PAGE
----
The Particle Finite Element Method (PFEM) is an innovative numerical tool able to solve complex non-linear problems in significantly evolving domains [1,2]. Although the PFEM was initially conceived for fluid dynamics and fluid-structure interaction problems, the method soon has been extended to the solution of non-linear solid and contact mechanics problems and to varied types of multiphysics problems of interest for varied fields of engineering and technology [3].

Tsunami scenario modeled with the PFEM

The PFEM combines the accuracy and robustness of mesh-based techniques with the advantages of particle-based methods. The PFEM discretizes the physical domain with a mesh on which the differential governing equations are solved with a standard finite element approach. Following a Lagrangian description, the mesh nodes move according to the equations of motion, behaving like particles and transporting their momentum together with all their physical properties. In this sense, the PFEM can be seen as both a FEM-based and a particle method.

Interaction of an icebreaker with multiple ice blocks

In the PFEM, mesh distortion issues typical of Lagrangian mesh-based solvers, are overcome by generating a new mesh when the current one gets too distorted. To avoid remapping from the old mesh to the new one, the nodes of the previous mesh are maintained during the remeshing step.  The new connectivity is built using the Delaunay Tessellation and the updated boundaries are identified with the so-called Alpha-Shape method. The obtained mesh is then used as the support over which the differential equations are solved in a standard FEM fashion [3]. More details about the remeshing strategy and methods are given in the other sections of the webpage.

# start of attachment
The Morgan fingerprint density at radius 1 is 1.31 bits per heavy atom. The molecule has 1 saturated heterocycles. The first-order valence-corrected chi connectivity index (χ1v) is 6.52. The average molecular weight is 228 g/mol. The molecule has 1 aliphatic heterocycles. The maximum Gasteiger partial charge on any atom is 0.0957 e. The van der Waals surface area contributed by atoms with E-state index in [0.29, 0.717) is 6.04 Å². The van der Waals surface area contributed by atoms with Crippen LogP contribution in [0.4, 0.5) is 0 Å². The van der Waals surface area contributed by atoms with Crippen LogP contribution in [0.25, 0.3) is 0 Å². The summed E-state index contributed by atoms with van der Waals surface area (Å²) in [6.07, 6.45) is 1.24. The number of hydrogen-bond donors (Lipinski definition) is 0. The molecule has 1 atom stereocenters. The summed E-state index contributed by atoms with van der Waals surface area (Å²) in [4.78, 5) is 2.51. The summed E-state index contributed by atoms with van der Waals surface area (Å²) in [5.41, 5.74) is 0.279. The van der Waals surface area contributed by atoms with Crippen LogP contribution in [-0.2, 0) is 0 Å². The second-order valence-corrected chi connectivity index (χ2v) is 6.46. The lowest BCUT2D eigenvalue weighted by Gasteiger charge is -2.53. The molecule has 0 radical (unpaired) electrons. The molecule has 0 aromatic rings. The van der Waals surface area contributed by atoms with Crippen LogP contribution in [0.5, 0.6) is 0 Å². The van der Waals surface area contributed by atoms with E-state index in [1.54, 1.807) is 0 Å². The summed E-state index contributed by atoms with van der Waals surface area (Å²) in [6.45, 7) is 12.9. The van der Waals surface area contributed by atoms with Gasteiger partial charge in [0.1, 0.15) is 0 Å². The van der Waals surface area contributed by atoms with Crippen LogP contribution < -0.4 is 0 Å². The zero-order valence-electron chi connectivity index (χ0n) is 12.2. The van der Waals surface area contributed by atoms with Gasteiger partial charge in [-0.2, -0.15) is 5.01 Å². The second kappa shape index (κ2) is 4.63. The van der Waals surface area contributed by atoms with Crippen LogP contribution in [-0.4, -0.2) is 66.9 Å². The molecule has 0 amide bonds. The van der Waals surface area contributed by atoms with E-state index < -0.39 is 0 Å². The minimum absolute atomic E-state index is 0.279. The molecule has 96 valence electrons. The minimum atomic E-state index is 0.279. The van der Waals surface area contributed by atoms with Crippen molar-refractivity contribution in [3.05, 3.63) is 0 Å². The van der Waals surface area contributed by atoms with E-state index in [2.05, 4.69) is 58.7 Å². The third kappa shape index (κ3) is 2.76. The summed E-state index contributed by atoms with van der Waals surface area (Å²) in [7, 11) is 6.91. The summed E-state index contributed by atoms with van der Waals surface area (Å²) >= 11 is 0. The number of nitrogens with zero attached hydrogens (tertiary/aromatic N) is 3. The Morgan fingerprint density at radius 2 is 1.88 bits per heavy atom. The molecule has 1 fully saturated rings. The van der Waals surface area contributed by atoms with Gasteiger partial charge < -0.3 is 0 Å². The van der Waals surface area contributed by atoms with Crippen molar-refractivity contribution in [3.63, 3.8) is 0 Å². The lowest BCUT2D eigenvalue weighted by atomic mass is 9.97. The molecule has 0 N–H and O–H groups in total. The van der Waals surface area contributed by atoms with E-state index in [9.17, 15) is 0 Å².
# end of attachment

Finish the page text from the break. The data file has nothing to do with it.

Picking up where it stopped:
To summarize, the fundamental features of the PFEM are the following:

1. Lagrangian framework for the description of motion.
2. Mesh nodes are treated as physical particles.
3. All information is stored at the mesh nodes.
4. The FEM is used to solve the governing equations.
5. Mesh connectivity is regenerated with a Delaunay Tessellation.
6. Boundaries are recovered through the Alpha-Shape method.

Propagating wave in a channel breaking a concrete wall [4]

References

[1] Idelsohn SR, Oñate E, Pin FD (2004) The particle finite element method: a powerful tool to solve incompressible flows with free-surfaces and breaking waves. Int J Numer Methods Eng 61(7):964–989
[2] Oñate E, Idelsohn SR, Pin FD, Aubry R (2004) The particle finite element method. an overview. Int J Comput Methods 1:267–307
[3] Cremonesi M, Franci A, Idelsohn SR, Oñate E (2020) A state of the art review of the Particle Finite Element Method (PFEM). Archives of Computational Methods in Engineering, 17, 1709-1735
[4] Oñate E, Cornejo A, Zárate F, Kashiyama K, Franci A (2022) Combination of the finite element method and particle-based methods for predicting the failure of reinforced concrete structures under extreme water forces. Engineering Structures, 251B, 113510